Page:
The Unconstitutional Ramifications of the Respondents’ Theory in Trump v. Anderson: A Historical Examination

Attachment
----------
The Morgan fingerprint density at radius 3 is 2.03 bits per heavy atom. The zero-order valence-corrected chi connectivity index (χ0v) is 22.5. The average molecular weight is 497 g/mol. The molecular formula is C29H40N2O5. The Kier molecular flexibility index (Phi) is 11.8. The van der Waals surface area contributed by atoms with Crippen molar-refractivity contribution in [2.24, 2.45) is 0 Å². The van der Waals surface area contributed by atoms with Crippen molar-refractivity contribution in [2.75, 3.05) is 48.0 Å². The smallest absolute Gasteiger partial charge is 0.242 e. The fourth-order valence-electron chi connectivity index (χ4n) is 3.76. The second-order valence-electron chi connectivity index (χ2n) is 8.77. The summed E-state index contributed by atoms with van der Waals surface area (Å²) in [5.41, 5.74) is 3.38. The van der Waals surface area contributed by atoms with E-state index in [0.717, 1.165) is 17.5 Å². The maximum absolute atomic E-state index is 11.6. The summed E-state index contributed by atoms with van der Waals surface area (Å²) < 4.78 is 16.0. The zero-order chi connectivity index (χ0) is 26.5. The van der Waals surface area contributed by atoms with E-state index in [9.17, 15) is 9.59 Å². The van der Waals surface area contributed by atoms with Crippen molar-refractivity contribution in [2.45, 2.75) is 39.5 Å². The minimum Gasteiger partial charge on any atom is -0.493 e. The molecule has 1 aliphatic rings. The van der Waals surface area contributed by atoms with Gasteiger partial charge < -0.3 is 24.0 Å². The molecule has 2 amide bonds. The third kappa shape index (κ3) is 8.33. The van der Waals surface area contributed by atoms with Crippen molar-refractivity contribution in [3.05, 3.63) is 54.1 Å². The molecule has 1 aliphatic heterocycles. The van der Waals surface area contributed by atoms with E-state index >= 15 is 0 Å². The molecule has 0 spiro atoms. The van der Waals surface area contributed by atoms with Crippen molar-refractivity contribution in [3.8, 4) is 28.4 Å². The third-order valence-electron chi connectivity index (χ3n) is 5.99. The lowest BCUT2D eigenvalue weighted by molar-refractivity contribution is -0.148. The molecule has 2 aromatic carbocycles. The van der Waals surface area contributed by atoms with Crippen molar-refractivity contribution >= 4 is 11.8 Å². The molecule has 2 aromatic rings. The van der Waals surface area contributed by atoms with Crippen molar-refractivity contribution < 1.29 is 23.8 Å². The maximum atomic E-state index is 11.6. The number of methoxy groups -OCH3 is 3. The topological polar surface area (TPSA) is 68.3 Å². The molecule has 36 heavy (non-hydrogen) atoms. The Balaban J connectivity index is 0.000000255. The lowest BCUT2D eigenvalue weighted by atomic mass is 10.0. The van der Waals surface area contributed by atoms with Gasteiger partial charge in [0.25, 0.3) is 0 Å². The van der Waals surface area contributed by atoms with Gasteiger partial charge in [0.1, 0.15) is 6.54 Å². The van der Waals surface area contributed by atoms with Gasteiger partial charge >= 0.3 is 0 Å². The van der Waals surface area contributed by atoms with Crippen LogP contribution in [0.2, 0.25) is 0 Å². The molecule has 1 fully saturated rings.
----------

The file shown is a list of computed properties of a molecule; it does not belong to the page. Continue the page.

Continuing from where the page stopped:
President, Vice President, Speaker of the House, and Senate President Pro Tempore may not adhere to the United States. The legislative officers are not “officers of the United States” because they are not appointed or commissioned by the President, nor are they subject to impeachment. Justice Scalia mistakenly claimed that congressional presiding officers are “officers of the United States.” The better view is that the Speaker and Senate President Pro Tempore are “officers” but not “officers of the United States” as that phrase is used in the Constitution. The Sinecure Clause, also known as the Ineligibility Clause, provides: “No Senator or Representative shall, during the Time for which he was elected, be appointed to any civil Office under the Authority of the United States, which shall have been created, or the Emoluments whereof shall have been increased during such time.” U.S. Const. Art. I, § 6. As a threshold matter, this provision expressly contrasts between Senators and Representatives, who are elected, and “any civil Office[s] under the Authority of the United States,” which are appointed. The corpus linguistics study which purports to demonstrate that elected and appointed have the same meaning didn’t actually mention the one provision of the Constitution that uses both terms. We’ll come back to that point shortly. With the Sinecure Clause, a member of Congress cannot be “appointed” to a “civil Office under the Authority of the United States,” if Congress increased the compensation for that position during the member’s term. There is some argument that Senator Hugo Black was ineligible to be appointed to the Supreme Court because of this provision. In modern times, the Senate has employed the …